Solar dermatitis L55.-

Author: Prof. Dr. med. Peter Altmeyer

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Last updated on: 09.11.2023

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dermatitis photoelectrica; Erythema solaris; phototoxic dermatitis; Phototoxic dermatitis; Sunburn

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Frequent, acute, toxic dermatitis as a result of excessive exposure to ultraviolet radiation. It occurs mainly in children and adolescents who are accustomed to the sun and have fair skin and lack experience in exposure to the sun. More than 75% of all sunburns are observed in the age group up to 20 years.

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About 41% of all Germans suffer from dermatitis solaris once a year. In the group of 18-29 year olds the frequency/year was 71%, in the >60 year olds 16%. In the group of <30-year-olds about 25% more than 1x/year had dermatitis solaris.

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Phototraumatic reaction with cytotoxic process by the UVB fraction of light. Although the pathophysiology of thermal burns and dermatitis solaris is similar, the time curve is different. In burns, erythema occurs within a few minutes, in dermatitis solaris this is observed with a time delay within 3-5 hours after UV irradiation with a reactive maximum after 12-24 hours.

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Children and adolescents preferentially affected

Especially for persons with low pigmentation(skin types I and II).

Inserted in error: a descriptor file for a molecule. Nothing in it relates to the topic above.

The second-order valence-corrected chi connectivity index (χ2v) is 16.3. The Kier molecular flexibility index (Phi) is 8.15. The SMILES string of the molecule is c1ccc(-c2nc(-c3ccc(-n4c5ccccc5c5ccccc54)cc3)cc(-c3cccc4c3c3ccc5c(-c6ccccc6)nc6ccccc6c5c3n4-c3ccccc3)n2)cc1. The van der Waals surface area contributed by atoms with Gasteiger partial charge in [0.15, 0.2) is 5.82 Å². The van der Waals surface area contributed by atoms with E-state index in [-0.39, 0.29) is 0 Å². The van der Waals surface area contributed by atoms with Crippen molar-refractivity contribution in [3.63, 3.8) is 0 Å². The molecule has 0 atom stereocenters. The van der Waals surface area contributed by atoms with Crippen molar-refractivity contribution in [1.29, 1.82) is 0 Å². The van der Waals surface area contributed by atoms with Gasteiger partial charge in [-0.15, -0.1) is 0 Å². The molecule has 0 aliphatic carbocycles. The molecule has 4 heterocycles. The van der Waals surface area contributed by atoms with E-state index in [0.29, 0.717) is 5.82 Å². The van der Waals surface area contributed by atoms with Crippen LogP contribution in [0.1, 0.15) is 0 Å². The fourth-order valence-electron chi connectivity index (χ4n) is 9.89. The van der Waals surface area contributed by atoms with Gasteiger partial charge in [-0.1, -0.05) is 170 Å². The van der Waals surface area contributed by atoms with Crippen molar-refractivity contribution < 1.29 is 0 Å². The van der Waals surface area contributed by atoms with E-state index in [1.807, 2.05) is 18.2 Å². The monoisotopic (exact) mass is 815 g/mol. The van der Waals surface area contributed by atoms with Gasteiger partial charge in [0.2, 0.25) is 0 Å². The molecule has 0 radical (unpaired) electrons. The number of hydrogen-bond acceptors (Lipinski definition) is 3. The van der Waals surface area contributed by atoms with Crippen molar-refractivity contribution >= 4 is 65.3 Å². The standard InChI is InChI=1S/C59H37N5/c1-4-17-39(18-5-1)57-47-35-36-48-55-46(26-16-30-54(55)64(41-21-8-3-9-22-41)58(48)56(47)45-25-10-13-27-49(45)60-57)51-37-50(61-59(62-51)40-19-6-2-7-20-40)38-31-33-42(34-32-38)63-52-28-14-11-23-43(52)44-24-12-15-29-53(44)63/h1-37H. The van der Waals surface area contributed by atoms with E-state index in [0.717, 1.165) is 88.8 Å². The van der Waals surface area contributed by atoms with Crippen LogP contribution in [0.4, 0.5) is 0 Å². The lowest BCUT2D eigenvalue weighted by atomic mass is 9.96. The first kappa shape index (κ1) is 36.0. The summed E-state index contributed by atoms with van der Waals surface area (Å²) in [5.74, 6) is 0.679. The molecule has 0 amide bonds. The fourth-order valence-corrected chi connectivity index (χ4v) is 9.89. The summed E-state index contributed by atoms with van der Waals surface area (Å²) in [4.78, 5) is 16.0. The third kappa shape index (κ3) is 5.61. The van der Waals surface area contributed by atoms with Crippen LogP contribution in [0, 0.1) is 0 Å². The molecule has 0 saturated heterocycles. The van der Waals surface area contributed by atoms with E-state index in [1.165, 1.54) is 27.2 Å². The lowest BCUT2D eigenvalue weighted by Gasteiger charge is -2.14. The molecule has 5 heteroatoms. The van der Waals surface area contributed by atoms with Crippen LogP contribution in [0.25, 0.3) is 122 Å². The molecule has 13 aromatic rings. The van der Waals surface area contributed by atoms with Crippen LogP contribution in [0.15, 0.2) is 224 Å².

It is more common in spring and summer or after a first stronger exposure to the sun after a longer, missing exposure.

Frequently also when staying in high mountain areas and at the sea (lack of UV-absorbing dust and mist particles). In addition, in these regions, UV reflection by sand, water and snow.

Clinical features
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Dermatitis begins within the first 6 hours, reaches its peak after 12-24 hours and, depending on the intensity of the toxic reaction, subsides after 72 hours.

At the beginning, the skin shows flat (usually large) erythema that is sharply limited to the area of exposure, itchy and painful erythema and sometimes also extensive swelling due to oedema formation and a feeling of heat.

In the case of more severe skin damage, intensive pain symptoms.

Depending on the extent of the damage, formation of small and larger subepithelial blisters.

Healing with crust formation, coarse lamellar desquamation and possibly permanent hyperpigmentation; scarring only in the case of severe damage.

In case of infestation of large skin areas system signs such as: fever, general feeling of illness, desiccation, drop in blood sugar levels.

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Increased risk for the development of epithelial (see carcinoma of the skin below) and melanocytic malignancies (see melanoma malignes)

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Hospitalization is necessary for patients with 2nd degree burns (blistering) of > 10-15% of the KO, for children 5-10% KO. S.u. burns.